Major Storms Cause Injuries and Disruption Across Swathes of Central Asia

Storms accompanied by heavy winds hit parts of Kazakhstan, Kyrgyzstan and Uzbekistan on the evening of March 28th. Heavy flooding in parts of western Kazakhstan forced the evacuation of at least 1,000 people, including hundreds of children, and a state of emergency has been declared in some areas.

Military helicopters evacuated people in distress and rescuers even used rubber dinghies to ferry camels to safety in the Shalkar district of the Aktobe region. Flooding caused widespread disruption after a river overflowed in the city of Aktobe, which has more than half a million residents.

Aktobe’s airport was forced to stop operations. In recent days, the flooding has damaged hundreds of buildings, submerged roads and caused power outages.

Video on social media showed people wading through water in the city streets and water sloshing across the floor of a bus filled with passengers. Aerial images showed some buildings completely surrounded by floodwaters in more isolated areas.

Fifty schools were prepared as temporary evacuation points in the city of Aktobe and rescue teams include volunteers, police officers and military personnel, regional emergency officials said on Instagram.

In Almaty, meanwhile, wind speeds of 24 meters per second were recorded, with the storm felling dozens of trees and tearing roofs from buildings.

“[There] was a very strong dust-storm and then a downpour with a thunderstorm. For our region at this time of year, this is an extremely rare phenomenon,” Almaty resident Arai Batkalova told the Times of Central Asia. “People were filming videos en masse and posting them on social media.”

In Bishkek, strong winds damaged eleven schools and eight kindergartens, and near-hurricane-force winds tore the roofs off at least fifteen residential buildings. Local residents reported dozens of fallen trees, some of which destroyed parked cars.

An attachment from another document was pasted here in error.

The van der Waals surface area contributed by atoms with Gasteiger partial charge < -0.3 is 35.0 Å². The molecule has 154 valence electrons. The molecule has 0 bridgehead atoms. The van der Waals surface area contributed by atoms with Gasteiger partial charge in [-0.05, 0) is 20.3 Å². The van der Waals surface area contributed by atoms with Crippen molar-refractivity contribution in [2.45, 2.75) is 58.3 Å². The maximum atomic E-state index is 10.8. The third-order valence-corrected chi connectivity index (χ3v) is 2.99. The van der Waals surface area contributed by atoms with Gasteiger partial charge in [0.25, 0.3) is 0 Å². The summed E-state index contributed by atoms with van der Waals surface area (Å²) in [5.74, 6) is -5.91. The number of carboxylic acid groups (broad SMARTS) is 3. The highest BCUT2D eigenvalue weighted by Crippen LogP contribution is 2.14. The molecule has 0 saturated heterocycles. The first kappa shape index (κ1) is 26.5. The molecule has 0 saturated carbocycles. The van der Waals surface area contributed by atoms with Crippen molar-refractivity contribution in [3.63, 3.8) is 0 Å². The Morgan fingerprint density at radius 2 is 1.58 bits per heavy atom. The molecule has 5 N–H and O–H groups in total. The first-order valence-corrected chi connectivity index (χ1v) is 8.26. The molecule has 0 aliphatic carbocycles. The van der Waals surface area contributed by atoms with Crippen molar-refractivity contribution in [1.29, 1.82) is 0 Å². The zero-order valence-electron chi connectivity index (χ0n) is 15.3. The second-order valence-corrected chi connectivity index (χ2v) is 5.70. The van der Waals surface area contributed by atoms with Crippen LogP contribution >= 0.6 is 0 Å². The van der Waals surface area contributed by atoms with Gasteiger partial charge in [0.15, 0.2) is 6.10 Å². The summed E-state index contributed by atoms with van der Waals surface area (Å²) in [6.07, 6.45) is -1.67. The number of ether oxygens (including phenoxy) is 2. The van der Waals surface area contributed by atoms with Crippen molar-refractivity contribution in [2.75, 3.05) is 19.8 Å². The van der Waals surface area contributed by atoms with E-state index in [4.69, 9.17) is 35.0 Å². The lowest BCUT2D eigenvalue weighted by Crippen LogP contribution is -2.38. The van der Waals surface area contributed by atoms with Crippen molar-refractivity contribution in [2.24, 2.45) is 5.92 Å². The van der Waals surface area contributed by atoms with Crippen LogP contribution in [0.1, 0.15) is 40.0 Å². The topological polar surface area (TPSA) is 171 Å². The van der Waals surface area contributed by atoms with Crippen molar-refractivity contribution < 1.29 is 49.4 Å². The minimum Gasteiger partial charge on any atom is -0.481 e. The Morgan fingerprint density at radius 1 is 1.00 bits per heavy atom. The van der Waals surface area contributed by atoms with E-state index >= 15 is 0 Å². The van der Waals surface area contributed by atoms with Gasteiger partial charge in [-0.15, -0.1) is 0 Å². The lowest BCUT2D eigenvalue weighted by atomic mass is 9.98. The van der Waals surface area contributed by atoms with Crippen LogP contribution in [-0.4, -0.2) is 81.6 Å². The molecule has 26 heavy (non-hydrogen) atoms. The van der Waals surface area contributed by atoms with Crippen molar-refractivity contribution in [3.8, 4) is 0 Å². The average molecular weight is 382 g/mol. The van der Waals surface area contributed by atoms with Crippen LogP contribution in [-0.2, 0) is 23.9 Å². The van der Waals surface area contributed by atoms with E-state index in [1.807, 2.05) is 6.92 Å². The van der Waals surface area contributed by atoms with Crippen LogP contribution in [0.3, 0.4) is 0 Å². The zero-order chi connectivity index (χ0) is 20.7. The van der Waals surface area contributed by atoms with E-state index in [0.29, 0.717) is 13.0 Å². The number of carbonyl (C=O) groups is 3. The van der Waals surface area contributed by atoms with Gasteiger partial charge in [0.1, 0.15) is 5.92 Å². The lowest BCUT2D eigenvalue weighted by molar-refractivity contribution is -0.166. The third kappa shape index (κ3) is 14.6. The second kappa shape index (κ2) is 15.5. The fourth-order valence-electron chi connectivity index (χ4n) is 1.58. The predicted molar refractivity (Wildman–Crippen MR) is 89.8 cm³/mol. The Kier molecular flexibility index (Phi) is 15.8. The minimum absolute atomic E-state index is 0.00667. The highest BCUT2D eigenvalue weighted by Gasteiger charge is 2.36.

Bishkek; image:


Emergency public-safety regimes were imposed in Bishkek and the Chui region. In these areas, storms damaged 154 buildings, and 24 local residents (including two children) were admitted to medical centers, according to the Kyrgyz Ministry of Emergency Situations. Four people were hospitalized with fractures and head injuries. “In order to study dangerous areas on the ground and determine the consequences, mobile groups of civil defense services were organized. It was ordered to involve all available utilities and special equipment as soon as possible,” rescuers noted.

Kyrgyz authorities are still calculating the damage from the storm. Utility workers spent all night repairing the storm’s aftermath: clearing roads, removing fallen trees, and repairing power lines.

“On the line of the municipal enterprise, Bishkeksvet, [by] morning [workers repaired] eight cases of broken power lines, as well as other consequences of the bad weather. Brigades continue [working]. By evening, the breaks [of power lines] will be repaired throughout the city,” Bishkek City Hall promised.

According to the Kyrgyz hydrometeorological center, strong winds were also observed in the south of the country in the Osh region, where wind speeds reached 15 meters per second.

Strong winds were also recorded in Uzbekistan’s capital, Tashkent, where its speed reached 17 meters per second. Authorities also reported fallen trees and roofs torn from buildings.